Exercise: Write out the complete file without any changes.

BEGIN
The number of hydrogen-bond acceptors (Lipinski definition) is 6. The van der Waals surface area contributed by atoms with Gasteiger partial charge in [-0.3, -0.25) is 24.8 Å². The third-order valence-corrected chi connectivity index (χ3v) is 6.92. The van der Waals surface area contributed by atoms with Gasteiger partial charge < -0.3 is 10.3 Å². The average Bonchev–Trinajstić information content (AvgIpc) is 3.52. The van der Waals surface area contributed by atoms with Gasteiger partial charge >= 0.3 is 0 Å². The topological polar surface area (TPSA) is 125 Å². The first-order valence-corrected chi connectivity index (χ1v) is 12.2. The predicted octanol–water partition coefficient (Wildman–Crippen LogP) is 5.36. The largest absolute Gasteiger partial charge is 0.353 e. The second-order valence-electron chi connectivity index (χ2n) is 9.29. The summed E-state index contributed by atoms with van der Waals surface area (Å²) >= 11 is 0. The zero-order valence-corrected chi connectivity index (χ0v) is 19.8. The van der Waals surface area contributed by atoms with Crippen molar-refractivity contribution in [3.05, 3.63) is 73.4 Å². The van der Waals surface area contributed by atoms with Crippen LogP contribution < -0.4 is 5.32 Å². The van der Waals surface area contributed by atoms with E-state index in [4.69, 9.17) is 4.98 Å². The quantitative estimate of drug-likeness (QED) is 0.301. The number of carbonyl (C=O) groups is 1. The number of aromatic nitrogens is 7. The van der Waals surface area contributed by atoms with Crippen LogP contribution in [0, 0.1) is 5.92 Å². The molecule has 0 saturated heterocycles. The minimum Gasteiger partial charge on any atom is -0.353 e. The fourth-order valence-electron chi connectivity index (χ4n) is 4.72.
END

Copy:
The number of hydrogen-bond acceptors (Lipinski definition) is 6. The van der Waals surface area contributed by atoms with Gasteiger partial charge in [-0.3, -0.25) is 24.8 Å². The third-order valence-corrected chi connectivity index (χ3v) is 6.92. The van der Waals surface area contributed by atoms with Gasteiger partial charge < -0.3 is 10.3 Å². The average Bonchev–Trinajstić information content (AvgIpc) is 3.52. The van der Waals surface area contributed by atoms with Gasteiger partial charge >= 0.3 is 0 Å². The topological polar surface area (TPSA) is 125 Å². The first-order valence-corrected chi connectivity index (χ1v) is 12.2. The predicted octanol–water partition coefficient (Wildman–Crippen LogP) is 5.36. The largest absolute Gasteiger partial charge is 0.353 e. The second-order valence-electron chi connectivity index (χ2n) is 9.29. The summed E-state index contributed by atoms with van der Waals surface area (Å²) >= 11 is 0. The zero-order valence-corrected chi connectivity index (χ0v) is 19.8. The van der Waals surface area contributed by atoms with Crippen molar-refractivity contribution in [3.05, 3.63) is 73.4 Å². The van der Waals surface area contributed by atoms with Crippen LogP contribution < -0.4 is 5.32 Å². The van der Waals surface area contributed by atoms with E-state index in [4.69, 9.17) is 4.98 Å². The quantitative estimate of drug-likeness (QED) is 0.301. The number of carbonyl (C=O) groups is 1. The number of aromatic nitrogens is 7. The van der Waals surface area contributed by atoms with Crippen LogP contribution in [0, 0.1) is 5.92 Å². The molecule has 0 saturated heterocycles. The minimum Gasteiger partial charge on any atom is -0.353 e. The fourth-order valence-electron chi connectivity index (χ4n) is 4.72.